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i-Technology Opinion: Will Cyber Storm "Break the Internet"?

"I Hate Cynics" – Information Storage & Security Journal Co-Editor-in-Chief Speaks Out

Information Storage & Security Journal Co-Editor-in-Chief Patrick Hynds writes: The U.S. deparment of Homeland Security is performing a readiness test this month called Cyber Storm, after rescheduling. The Cyber Storm exercise is about ensuring and testing against a computer based attack or hack against public infrastructure targets as well as some parts of the private sector. This has caused some (on Slashdot.org for example) to decry it as idiocy that will only "break the Internet". These are likely the same people who would apportion blame if an attack came and we found ourselves unprepared.

You can't have it both ways. Either organizations should prepare for and test against potential attacks or they should not. Anyone who understands security knows that what does not get checked does not get done (that also applies to pretty much everything else in the world as well).

A point brought up in the critical banter on Slashdot was that by announcing the exercise, they were providing a perfect time for hackers to mask their activities. Had a detailed schedule and list of targets been provided then I would agree, but to expect a hacker to gain an advantage from the vagueness of the announcement would show that the speaker does not understand either side of the game.

During the course of my career, I have participated often in security audits, some of which included overt hacking attempts. In every case, I am certain that the exercise has greatly improved the security of the organizations involved and in some cases has headed off what would certainly have been devastating losses. Security is like any system maintenance that must be done. It can be done well or it can be done badly. More than once a misguided administrator has brought down a critical server with an error in scheduling or other configuration. To assume that the Cyber Storm will produce a negative result is cynical and if the cynics predict doom often enough they will certainly be correct eventually.

I say we avoid criticizing organizations that take steps to improve systems and hold the apportioning of blame until after there is something worthy of blame. I hate cynics.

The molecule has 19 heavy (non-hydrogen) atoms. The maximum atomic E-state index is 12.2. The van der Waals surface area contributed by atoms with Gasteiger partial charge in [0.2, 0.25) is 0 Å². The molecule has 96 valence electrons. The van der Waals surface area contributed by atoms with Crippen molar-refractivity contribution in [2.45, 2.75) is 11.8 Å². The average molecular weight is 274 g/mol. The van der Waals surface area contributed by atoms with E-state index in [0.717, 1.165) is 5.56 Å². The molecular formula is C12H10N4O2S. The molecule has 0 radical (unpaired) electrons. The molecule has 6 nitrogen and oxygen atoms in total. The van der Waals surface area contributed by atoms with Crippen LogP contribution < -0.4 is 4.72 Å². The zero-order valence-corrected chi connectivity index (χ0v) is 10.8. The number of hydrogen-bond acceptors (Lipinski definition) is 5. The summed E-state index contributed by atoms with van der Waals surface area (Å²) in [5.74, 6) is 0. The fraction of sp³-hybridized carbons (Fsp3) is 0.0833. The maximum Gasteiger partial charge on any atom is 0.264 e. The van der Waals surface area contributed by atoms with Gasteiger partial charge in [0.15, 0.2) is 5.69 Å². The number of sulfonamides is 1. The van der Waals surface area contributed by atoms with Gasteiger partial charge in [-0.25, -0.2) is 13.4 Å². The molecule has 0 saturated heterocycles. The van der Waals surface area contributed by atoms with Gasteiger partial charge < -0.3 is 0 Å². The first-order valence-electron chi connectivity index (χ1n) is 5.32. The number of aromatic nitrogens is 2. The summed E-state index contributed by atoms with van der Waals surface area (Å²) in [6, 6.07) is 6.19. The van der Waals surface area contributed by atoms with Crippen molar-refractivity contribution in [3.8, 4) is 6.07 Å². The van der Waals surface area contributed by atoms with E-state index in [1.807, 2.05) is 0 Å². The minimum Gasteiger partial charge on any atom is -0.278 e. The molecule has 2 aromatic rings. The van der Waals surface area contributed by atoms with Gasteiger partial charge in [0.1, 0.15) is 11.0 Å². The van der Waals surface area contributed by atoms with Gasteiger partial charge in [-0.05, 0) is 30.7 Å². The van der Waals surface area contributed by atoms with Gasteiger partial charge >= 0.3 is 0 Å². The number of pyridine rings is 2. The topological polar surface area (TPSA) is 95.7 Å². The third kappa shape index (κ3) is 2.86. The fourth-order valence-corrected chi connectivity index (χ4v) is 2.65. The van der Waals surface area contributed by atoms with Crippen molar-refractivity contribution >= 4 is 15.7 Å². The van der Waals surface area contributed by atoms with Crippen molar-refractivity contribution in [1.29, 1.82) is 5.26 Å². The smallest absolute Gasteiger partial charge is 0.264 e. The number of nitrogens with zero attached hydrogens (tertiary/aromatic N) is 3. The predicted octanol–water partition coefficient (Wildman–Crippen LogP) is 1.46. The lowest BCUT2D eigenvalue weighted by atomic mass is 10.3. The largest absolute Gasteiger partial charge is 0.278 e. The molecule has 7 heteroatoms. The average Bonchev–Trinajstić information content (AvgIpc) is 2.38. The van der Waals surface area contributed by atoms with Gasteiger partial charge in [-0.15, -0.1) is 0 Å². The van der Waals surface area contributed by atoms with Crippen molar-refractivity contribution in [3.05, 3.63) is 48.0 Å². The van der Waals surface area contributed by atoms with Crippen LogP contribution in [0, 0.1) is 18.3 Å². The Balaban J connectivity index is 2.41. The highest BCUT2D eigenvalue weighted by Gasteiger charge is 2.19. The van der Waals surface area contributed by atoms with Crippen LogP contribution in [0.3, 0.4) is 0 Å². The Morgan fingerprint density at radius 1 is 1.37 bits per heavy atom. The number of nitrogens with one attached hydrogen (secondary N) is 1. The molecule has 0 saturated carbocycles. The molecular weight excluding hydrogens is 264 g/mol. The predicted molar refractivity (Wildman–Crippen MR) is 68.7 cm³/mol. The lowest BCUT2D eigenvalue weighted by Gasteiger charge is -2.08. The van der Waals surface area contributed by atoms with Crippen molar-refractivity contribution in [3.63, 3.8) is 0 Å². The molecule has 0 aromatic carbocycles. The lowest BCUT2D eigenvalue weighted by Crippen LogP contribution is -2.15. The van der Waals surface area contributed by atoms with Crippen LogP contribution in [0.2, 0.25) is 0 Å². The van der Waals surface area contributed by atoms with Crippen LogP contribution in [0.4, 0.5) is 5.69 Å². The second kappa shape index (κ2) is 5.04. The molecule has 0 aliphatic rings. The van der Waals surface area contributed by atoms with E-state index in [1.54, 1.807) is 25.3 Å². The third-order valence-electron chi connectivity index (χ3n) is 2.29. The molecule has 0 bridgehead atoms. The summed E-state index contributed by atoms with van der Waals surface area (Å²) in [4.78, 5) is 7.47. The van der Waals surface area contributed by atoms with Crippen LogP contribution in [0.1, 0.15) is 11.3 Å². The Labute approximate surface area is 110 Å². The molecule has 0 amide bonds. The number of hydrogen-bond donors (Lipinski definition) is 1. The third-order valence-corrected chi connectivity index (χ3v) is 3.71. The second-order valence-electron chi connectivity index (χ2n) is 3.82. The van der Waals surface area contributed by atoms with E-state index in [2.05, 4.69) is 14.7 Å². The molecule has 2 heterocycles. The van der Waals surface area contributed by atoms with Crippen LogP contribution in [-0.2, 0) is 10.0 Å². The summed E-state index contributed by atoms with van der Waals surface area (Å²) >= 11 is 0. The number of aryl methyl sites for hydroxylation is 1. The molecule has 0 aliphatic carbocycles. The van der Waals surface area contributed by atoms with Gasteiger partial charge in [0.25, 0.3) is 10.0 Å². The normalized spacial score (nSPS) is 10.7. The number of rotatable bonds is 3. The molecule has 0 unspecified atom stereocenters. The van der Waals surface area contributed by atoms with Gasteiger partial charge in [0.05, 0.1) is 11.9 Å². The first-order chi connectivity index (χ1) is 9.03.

More Stories By Patrick Hynds

Patrick Hynds, MCSD, MCSE+I, MCDBA, MCSA, MCP+Site Builder, MCT, is the Microsoft Regional Director for Boston, the CTO of CriticalSites, and has been recognized as a leader in the technology field. An expert on Microsoft technology (with, at last count, 55 Microsoft certifications) and experienced with other technologies as well (WebSphere, Sybase, Perl, Java, Unix, Netware, C++, etc.), Patrick previously taught freelance software development and network architecture. Prior to joining CriticalSites, he was a successful contractor who enjoyed mastering difficult troubleshooting assignments. A graduate of West Point and a Gulf War veteran, Patrick brings an uncommon level of dedication to his leadership role at CriticalSites. He has experience in addressing business challenges with blended IT solutions involving leading-edge database, Web, and hardware systems. In spite of the demands of his management role at CriticalSites, Patrick stays technical and in the trenches, acting as project manager and/or developer/engineer on selected projects throughout the year.

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Most Recent Comments
InfoPoint 02/07/06 11:53:22 AM EST

The DHS will not be firing cyber bullets at your networks this coming week. The exercise is scenario-driven and is designed to test the intercommunication capabilities and response procedures for several agencies and some private sector companies.

an0n 02/07/06 09:32:46 AM EST

Steps to prevent an attack:

1. Turn off the router
2. Turn off the computer
3. Turn on the tv and watch the next episode of "Another day"
4. Open a couple brew and relax

Isnt that in everyone's computer emergency manual ?